Two years ago, federal corrections officer Emmitt Landry was taken to a Houston hospital after having a stroke at age 41. About a month earlier, Landry had been feeling fatigued when coworkers told him about Optimum Wellness, a clinic in Nederland, Texas, that could treat him with hormones.
"I was just looking for something to help me get through the day," Landry told CBS News chief medical correspondent Dr. Jonathan LaPook.
At the hospital, doctors tried to figure out why someone so young would have a stroke. The only thing doctors could deduce, according to Landry, was that the testosterone caused a clot.
A nurse practitioner at the clinic Landry visited in Nederland had prescribed him testosterone even though his testosterone blood levels were normal. Optimum Wellness is one of a number of medical clinics across the country selling hormone therapy that some believe could provide patients a fountain of youth. A found there are clinics across the country prescribing hormones like testosterone to people with normal blood levels.
Landry says his nurse practitioner only highlighted the benefits and never discussed a possible risk of heart disease, stroke or any other problems whatsoever.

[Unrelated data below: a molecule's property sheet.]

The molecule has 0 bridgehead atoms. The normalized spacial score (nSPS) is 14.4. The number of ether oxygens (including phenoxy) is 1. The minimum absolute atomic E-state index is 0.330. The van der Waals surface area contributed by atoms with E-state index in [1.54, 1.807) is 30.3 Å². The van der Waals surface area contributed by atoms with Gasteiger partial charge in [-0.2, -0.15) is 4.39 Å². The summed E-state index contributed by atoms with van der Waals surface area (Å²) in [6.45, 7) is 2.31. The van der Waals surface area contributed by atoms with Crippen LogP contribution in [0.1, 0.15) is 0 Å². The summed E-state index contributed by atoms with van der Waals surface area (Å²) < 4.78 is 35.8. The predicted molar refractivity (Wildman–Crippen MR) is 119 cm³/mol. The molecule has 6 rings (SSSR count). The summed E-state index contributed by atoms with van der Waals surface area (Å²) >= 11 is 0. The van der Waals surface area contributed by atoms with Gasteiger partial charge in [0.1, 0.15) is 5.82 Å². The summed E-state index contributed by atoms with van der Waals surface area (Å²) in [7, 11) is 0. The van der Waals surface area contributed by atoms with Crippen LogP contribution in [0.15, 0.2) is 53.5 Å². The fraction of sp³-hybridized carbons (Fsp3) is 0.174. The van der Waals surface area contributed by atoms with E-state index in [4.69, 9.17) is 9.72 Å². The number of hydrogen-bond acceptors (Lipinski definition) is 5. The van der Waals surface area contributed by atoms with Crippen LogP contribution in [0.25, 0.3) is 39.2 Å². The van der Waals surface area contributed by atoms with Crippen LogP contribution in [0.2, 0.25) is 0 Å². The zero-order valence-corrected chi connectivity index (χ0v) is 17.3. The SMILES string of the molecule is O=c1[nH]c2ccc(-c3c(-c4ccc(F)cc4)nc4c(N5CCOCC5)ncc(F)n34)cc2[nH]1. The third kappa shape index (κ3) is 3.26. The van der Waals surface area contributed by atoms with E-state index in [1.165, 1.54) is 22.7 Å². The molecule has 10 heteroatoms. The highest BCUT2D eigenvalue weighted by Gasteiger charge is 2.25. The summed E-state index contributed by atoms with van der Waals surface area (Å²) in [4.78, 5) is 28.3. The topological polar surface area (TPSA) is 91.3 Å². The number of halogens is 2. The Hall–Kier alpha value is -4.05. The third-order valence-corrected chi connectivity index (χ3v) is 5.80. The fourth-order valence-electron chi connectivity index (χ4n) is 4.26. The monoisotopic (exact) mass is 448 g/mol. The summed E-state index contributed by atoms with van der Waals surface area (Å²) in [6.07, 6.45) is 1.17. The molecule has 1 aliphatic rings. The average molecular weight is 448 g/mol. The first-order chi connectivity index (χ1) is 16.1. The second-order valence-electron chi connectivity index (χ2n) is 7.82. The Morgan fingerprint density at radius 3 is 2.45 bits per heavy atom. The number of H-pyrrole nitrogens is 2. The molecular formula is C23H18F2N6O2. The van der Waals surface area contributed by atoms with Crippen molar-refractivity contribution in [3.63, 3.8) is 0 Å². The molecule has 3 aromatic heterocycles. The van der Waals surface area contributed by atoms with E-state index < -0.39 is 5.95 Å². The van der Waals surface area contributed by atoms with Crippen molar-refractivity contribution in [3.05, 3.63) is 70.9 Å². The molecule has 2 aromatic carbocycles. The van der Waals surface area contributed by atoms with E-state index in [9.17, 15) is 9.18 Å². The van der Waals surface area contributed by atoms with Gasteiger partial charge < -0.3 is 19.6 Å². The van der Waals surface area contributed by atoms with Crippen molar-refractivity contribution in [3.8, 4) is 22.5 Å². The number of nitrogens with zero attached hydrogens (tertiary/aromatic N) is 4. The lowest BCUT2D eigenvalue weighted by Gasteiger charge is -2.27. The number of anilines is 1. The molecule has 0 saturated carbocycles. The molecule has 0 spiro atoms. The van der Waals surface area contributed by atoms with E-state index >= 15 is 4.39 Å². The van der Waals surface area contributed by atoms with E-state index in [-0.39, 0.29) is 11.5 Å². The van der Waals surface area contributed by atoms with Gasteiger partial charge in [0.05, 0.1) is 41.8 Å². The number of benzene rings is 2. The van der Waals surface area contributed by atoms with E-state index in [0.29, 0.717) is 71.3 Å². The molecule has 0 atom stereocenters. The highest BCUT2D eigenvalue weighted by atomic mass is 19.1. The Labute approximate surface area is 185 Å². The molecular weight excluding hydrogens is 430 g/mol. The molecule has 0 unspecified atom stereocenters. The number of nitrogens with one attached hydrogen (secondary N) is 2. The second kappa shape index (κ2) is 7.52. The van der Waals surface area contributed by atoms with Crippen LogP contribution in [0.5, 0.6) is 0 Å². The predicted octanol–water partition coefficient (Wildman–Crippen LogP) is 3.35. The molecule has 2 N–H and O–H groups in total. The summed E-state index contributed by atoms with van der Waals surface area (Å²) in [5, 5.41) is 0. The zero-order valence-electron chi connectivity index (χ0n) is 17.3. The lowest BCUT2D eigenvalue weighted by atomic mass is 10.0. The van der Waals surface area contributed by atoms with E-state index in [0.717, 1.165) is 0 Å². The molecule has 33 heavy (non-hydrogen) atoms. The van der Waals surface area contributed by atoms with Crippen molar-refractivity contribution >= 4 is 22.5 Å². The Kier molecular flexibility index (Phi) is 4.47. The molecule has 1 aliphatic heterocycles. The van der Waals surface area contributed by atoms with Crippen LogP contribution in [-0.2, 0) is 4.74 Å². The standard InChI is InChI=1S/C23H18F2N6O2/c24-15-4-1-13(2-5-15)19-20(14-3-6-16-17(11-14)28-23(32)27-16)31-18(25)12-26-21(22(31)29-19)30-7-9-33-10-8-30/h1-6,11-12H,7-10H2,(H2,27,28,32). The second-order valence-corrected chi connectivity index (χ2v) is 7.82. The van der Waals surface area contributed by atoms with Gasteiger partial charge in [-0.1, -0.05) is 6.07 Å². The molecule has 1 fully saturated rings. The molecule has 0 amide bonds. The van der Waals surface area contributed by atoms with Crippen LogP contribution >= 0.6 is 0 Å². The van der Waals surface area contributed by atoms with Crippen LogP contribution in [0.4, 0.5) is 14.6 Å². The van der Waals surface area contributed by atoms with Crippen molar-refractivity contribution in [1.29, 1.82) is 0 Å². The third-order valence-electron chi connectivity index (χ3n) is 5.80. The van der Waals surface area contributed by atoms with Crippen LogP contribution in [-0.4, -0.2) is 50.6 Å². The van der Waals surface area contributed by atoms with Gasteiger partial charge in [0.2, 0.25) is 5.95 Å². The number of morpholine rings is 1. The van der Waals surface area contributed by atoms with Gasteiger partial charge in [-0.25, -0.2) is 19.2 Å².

In Texas, nurse practitioners are not allowed to prescribe hormones without a doctor's approval. Landry's treatment was overseen by Dr. James Kern, an OB/GYN in Houston about 100 miles away. In October 2017, the Optimum clinic was raided by the DEA and shortly after that, Kern withdrew his supervision. The DEA declined to comment.
Dr. Amy Townsend, a physician in southeast Texas, told CBS News, "I'm seeing multiple people that are my friends and my family that are being treated completely inappropriately."
So, she decided to report the clinic to the state nursing board. But according to Dr. Townsend, they didn't take action.
Oversight comes from state medical and nursing boards. CBS News reached out to both sets of boards in all 50 states and of the 95% that responded, only seven states have both medical and nursing boards who keep track of incidents related to hormone therapy.
"Right now this practice of giving testosterone to people who, in your mind, shouldn't be getting it, it's still going on?" LaPook asked.
"It's widespread throughout the country," Townsend said.
Landry said these clinics prey on people's fears of growing old and that when he walked out of the hospital after suffering a stroke, he felt embarrassed.
"I went to these physicians looking for help and I had a stroke," Landry said. "And I'm supposed to be taking care of my family."
In February 2018, the nurse practitioner who treated Landry lost his license for inappropriately prescribing hormones to Landry and others and in August, the clinic closed its doors for good.
Landry is now suing Dr. Kern and the nurse practitioner who treated him at the clinic. They've denied Landry's allegations.
CBS News reached out to Dr. Kern and the nurse practitioner, but they declined our request for comment.
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